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28/08/14 Research & Statistics # , , , , , , , ,

Five ways to win the digital vs print debate

Five ways to win the digital vs print debate

I’m often asked how to help people justify expenditure of time and resources on digital marketing to their managers or directors, particularly those who still have a seemingly unshakeable belief in the power of felling trees and attempting to distribute pieces of paper to as many people as possible. It’s always something of a disappointing question, as I live (somewhat blissfully) in a world where we’ve moved far beyond the point where such justification feels necessary. When the world is punching you in the face with an unshakeable argument, how long can anyone reasonably hold out?

Whilst it’s common sense to most Marketing Managers, Co-ordinators and CMOs, it isn’t necessarily a given that it’s common sense to everyone in the higher echelons of a company – particularly those who have lived through a world where the opposite paradigm was the dominant one. As I’m sure many of us can attest, there remain an (albeit decreasing) number of CEOs, MDs or EDs that have worked their way into their position without necessarily rubbing shoulders too closely with their marketing colleagues.

Here’s five ways to attack the  conundrum. (In truth, your own super-duper data analysis should be lighting the way for you, right? But if you’re not spending time and money on such analysis, then consider that bonus advice thrown in for free.)

Continue reading

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26/08/14 Tips and Tricks , Trends # ,

Facebook just changed their algorithm again – and you won’t believe what happened next!

Just as everyone started to come to grips with the techniques of click baiters, and borrowing some of their tricks for themselves, Facebook has announced two significant measures that will change the way that ‘spammy’ links will be ranked in your News Feed.

You know their ilk – spam- based headlines goading you into clicking on a link, based on a promise that “you’ll never believe what happens next!” or such like. This is primarily the domain of content farms, whose business model is to lure hapless folks like ourselves to pages with little or no real value, in the (desperate) hope that we’ll stick around, look at a few ads, or click on sponsored links.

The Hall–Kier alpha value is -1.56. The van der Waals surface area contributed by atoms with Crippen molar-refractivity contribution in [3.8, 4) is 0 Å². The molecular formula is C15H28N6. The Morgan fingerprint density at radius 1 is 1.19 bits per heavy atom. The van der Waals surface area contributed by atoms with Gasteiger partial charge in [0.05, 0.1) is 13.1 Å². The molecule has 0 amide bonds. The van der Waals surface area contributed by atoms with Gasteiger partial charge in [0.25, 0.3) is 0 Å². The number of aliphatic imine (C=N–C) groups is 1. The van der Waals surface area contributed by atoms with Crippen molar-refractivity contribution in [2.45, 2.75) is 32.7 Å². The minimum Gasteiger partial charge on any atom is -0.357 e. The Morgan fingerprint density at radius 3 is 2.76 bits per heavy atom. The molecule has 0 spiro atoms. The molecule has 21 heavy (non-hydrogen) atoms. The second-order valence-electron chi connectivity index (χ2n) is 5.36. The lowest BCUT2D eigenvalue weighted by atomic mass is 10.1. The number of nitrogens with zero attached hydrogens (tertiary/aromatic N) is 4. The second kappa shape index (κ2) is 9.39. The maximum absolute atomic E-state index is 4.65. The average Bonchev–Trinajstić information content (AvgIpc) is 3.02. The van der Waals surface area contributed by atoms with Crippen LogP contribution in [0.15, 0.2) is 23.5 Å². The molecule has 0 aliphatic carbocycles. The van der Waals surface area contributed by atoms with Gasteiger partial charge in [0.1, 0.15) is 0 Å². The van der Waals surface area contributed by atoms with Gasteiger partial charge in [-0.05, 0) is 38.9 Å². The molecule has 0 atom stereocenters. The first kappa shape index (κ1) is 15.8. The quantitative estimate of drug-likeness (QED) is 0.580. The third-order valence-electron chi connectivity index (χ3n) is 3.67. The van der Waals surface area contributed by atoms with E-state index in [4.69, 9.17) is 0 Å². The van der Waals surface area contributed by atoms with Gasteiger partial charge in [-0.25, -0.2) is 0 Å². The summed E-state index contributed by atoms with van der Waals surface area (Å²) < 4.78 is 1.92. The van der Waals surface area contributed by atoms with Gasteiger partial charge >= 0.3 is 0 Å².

Needless to say, it’s these few bad apples that are spoiling everyone else’s fun, particularly when marketers are starting to wake up to the fact that it’s content, not hype, that will draw people towards them.

There’s two primary changes to the Facebook rank that we should be aware of, as the recent Facebook Newsroom update points out:

Continue reading

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15/08/14 Influencers , Research & Statistics # , ,

Who’s Your Audience Going To Be In The Future?

Who’s Your Audience Going To Be In The Future?

I’m a big fan of Thomas Cott‘s daily arts newsletter, You’ve Cott Mail, which takes a deep dive into topics such as marketing, fundraising, policy, management and such like, as well as macro trends in the arts industry. He’s recently published a five-part article titled “What’s Next: The Future of Nonprofit Marketing“, taken from his keynote presentation at the American Marketing Association’s 2014 Nonprofit Marketing Conference.

All five parts are well worth a read, but of particular note is Part 4 – WHO’S YOUR AUDIENCE GOING TO BE IN THE FUTURE? Here, Cott examines the demographics and psychographics of Millenials (18-34) and makes the case for more stringent investment and attention being placed in their direction.  He states, without any hesitation, that “Millennials are the ones nonprofits need to cultivate the most.” Continue reading

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11/06/14 Talks & Events , Trends

The Future of Digital Publishing – Ubud Writers Festival

When speaking at last year’s Ubud Writers Festival in Bali, I was interviewed by Shalini Gidoomal from Smart Monkey TV, an African video channel that broadcasts from the crossroads between culture and technology.